Off-hand penalty applies to the second weapon attack.





I actually felt that a Difficult chance was too generous for an off-hand penalty, so my rules are a bit tighter

Off-hand penalty is equal to that of a Special Success. However if the character focuses (expends 1PP) then this chance is raised to a Difficult chance.

Works nicely, and very gritty. Makes it quite important to know which arm has been injured in a battle...


I also do not allow for a second skill development in an off-hand weapon, although I cover this with the Martial Arts rules instead.





I introduced a 'Duo Weapon Fighting Style' using the Martial Arts rule, simulating 'Florentine Swordfighting' style, or a knife fighter style.


The character states that they are using two melee weapons using the Fighting Style at the start of that combat round.


When attacking, the character rolls one attack roll, using their Weapon skill. If successful AND the result is also under Martial Arts: Duo-Weapon Style, then the character gains an additional damage roll ( as per damage dice for second weapon).


If using the weapons for parry, the character rolls Weapon skill. If successful AND the result is also under Martial Arts: Duo-Weapon Style, the character has an additional free parry available for that round or can choose to count the result as a Parry Special Success instead.


I still keep the STR restrictions in play for weapon use, so most characters may only be able to use this style with smaller sized weapons, such as daggers or shortswords, although some could have a combo with a medium and small weapon if they have enough STR ( ie: a broadsword and dagger or shortsword, for instance).

A very strong character could perhaps hold two broadswords or battleaxes, but I suspect you would be looking at Conan the Barbarian.


In any case, the damage dice for the secondary weapon correlates to what dice are rolled as the additional damage roll, and only if the Martial Arts roll is successful.  


The weapon combo fighting style is not generic, rather it is specified to a particular type of weapon. For example, Martial Arts: 'Florentine' Style may only pertain to swords and knives, whereas perhaps a Martial Arts: Beserker Style may pertain to fighting with two axes, etc.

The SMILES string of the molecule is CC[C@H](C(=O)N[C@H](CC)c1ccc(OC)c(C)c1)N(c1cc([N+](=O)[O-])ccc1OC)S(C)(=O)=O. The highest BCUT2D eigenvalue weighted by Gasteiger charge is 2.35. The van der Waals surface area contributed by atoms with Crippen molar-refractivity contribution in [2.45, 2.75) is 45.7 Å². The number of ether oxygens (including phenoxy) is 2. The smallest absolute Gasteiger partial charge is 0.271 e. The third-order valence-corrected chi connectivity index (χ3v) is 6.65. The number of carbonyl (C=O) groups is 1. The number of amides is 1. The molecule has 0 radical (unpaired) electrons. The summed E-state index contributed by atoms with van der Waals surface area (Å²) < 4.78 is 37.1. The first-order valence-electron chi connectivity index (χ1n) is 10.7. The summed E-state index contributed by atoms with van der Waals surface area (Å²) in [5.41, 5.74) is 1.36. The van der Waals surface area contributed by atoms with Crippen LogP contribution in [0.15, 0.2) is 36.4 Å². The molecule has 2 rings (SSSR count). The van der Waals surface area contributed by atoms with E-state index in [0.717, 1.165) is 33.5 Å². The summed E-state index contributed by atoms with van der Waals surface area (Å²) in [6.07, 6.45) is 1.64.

Using Martial Arts seems to work okay, as it is really just laterally using the rules that are already in the BGB.


I should point out that only the Weapon Skill is subject to a Skill Check, not the Martial Arts skill, although Martial Arts can be raised with Training.

The weapon skill still organically develops, whereas the character must see out an expert to teach him to advance in the Fighting Style. I felt that this was a good way of not overbalancing the game with the character with Martial Arts, and it provided a focus reason to seek out specific teachers rather than just rely of gameplay to advance.





Regardless whether the character knows a Duo-Weapon Fighting Style, or whether they are simply holding two weapons, the advantages are the same (even if the the chance of a second successful attack is greatly different).

Fighting with two weapons has the obvious advantage of enabling a character to potentially deal more damage in combat.

However the drawback is that if they attempt to parry, it is their weapon that is getting damaged, and this is much less durable than parrying with a shield.

" Sure it's fun, but it is also well known that a D20 roll and an AC is no match against a hefty swing of a D100% and a D20 Hit Location Table!"